Racial and ethnic differences in accessing NHS talking therapies
Written by: Nkasi Stoll and the Tackling Inequalities and Discrimination Experiences in health Services (TIDES) study team
What is this study about?
Did you know the NHS’s Improving Access to Psychological Therapies (IAPT) programme exists to make access to therapy for depression and anxiety equal for all? This is how IAPT works:
- Referral – There are multiple ways to be referred to IAPT, people can refer themselves, or be referred by their GP, community services etc.
- Assessment – Those referred to IAPT are usually assessed to establish the nature of their mental health problems and the most appropriate course of treatment.
- Treatment – After being assessed, if deemed that IAPT can provide a suitable course of treatment, treatment should begin.
Even though IAPT should make it easier for everyone to get help for mental illness, this may not be happening. Individuals from racially and ethnically minoritized backgrounds who could benefit from IAPT services appear to not be accessing or receiving IAPT mental health treatments in the same way as White British people in South East London (an ethnically diverse area of London with a greater number of Black Caribbean residents than other parts of London).
Read this summary and you can learn about the ethnic differences in how people access IAPT and what happens after people access IAPT.
How did they do the study?
Researchers looked at anonymised (not personally identifiable) data from 85,800 people referred to South London and Maudsley (SLaM) NHS Foundation Trust IAPT services between 1st January 2013 and 31st December 2016. Researchers wanted to know how racial and ethnic minority people were referred to IAPT (if they referred themselves or if they were referred by their gp or social services), and after they were referred, how many were assessed and then treated through the IAPT programme.
To do this, researchers looked at the relationship between race/ethnicity and:
- How people were referred to IAPT.
- After referral, did they receive an assessment?
- After assessment, did they receive a treatment?
What did they find?
Compared to the White British group:
- Black African, Asian and Mixed ethnic groups were less likely to refer themselves to IAPT services.
- Black Caribbean, Black Other and White Other groups were more likely to be referred to IAPT through community services (such as employment agencies, voluntary organisations, education providers as well as prison and probation services).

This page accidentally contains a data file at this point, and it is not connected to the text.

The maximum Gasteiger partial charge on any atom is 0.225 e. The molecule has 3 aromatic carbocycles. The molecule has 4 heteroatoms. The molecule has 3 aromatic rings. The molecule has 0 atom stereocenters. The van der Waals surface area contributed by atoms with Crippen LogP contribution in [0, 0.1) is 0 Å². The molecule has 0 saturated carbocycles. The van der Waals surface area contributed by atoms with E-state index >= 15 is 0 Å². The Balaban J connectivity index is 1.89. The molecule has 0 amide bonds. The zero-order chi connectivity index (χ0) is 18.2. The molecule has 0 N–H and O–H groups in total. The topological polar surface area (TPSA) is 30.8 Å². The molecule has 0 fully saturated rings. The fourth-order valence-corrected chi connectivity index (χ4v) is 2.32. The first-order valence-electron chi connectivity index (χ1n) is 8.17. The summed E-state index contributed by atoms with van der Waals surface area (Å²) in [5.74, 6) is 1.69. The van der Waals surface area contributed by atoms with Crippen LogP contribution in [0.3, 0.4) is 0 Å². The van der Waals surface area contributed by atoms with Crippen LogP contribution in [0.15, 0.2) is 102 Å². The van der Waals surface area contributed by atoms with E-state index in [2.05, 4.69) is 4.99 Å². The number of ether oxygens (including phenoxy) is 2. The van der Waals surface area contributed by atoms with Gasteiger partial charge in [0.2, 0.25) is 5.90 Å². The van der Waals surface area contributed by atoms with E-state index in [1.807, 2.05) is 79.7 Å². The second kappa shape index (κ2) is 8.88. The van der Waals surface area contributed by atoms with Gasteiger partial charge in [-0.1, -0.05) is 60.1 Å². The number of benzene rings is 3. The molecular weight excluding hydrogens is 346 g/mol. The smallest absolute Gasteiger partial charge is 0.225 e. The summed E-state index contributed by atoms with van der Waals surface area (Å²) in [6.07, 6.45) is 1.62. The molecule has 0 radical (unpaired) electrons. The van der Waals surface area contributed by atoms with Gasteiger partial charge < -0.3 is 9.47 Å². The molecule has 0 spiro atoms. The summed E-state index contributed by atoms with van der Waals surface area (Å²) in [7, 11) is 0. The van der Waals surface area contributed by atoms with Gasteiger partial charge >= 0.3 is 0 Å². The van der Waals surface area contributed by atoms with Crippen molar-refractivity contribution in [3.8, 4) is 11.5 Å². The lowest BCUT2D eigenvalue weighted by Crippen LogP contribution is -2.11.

- Almost all racially and ethnically minoritised groups were less likely to receive an IAPT assessment after they had been referred.
- Among service users assessed through IAPT, all racial and ethnic minority groups were less likely to receive mental health treatment via IAPT.
Why is this important?
Findings from this study suggest that ethnic minorities are not referring themselves for treatment as much as White British people in South East London. Instead, it could be that for many, their mental health is being allowed to deteriorate until they are referred by community services.
When ethnic minorities are referred, they are less likely to get the assessment and treatment they need compared to White British people. This could be because they are not offered an assessment/treatment, or, are offered assessment/treatment but decline or drop out. This lack of equity in healthcare provision can jeopardise and/or lengthen recovery for service users from ethnic minority groups. More needs to be done to address the cultural and structural barriers in place that lead to these inequalities.
This study also shows that access to electronic IAPT records can help us identify ethnic inequalities in referral, assessment, and treatment. This will help us work towards making IAPT equal for all individuals, regardless of their race or ethnicity.
What can I do with this?
I would like to refer myself to IAPT: For more information about IAPT please go to: https://www.nhs.uk/service-search/find-a-psychological-therapies-service/
I work for IAPT: Work on facilitating more racial and ethnic minority IAPT referrals by building trust with the local community; consider the barriers specific to your racial and ethnic minority service users; ask your service users why they decline or drop out of assessments and treatments; adapt the service and psychometric measures to a culturally diverse population.
I work with the electronic IAPT records: Record country of origin data so that services and researchers can better understand the intersections of ethnicity and migration status. Find ways to encourage colleagues/other IAPT clinicians to record ethnicity data and highlight the importance of doing so.
I am a policy maker: You can use these study findings to justify the prioritisation of resources to address ethnic inequality in IAPT services, for the benefit of all.
I am a researcher: You can use this study to justify conducting research on the IAPT referral, assessment, and treatment experiences of people from all ethnicities to further understand what and how racial and ethnic inequalities affect people who need mental health support. You could also take this research a step further by looking at racial and ethnic inequalities in treatment outcomes.
I am a student: You can use this study to reference in your essays or assignments (please see citation below). To highlight the importance of looking at racial and ethnic inequalities in mental health services (and the relative lack of research in this area for IAPT).
I want to know more!
Read the paper here:
Harwood, H. & Rhead, R., Chui, Z., Bakolis, I., Connor, L., Gazard, B., Hall, J., Rimes, K. A., Woodhead, C., & Hatch, S. (2021). Variations by ethnicity in referral and treatment pathways for IAPT service users in South London. Psychological Medicine, 1-12. doi:10.1017/S0033291721002518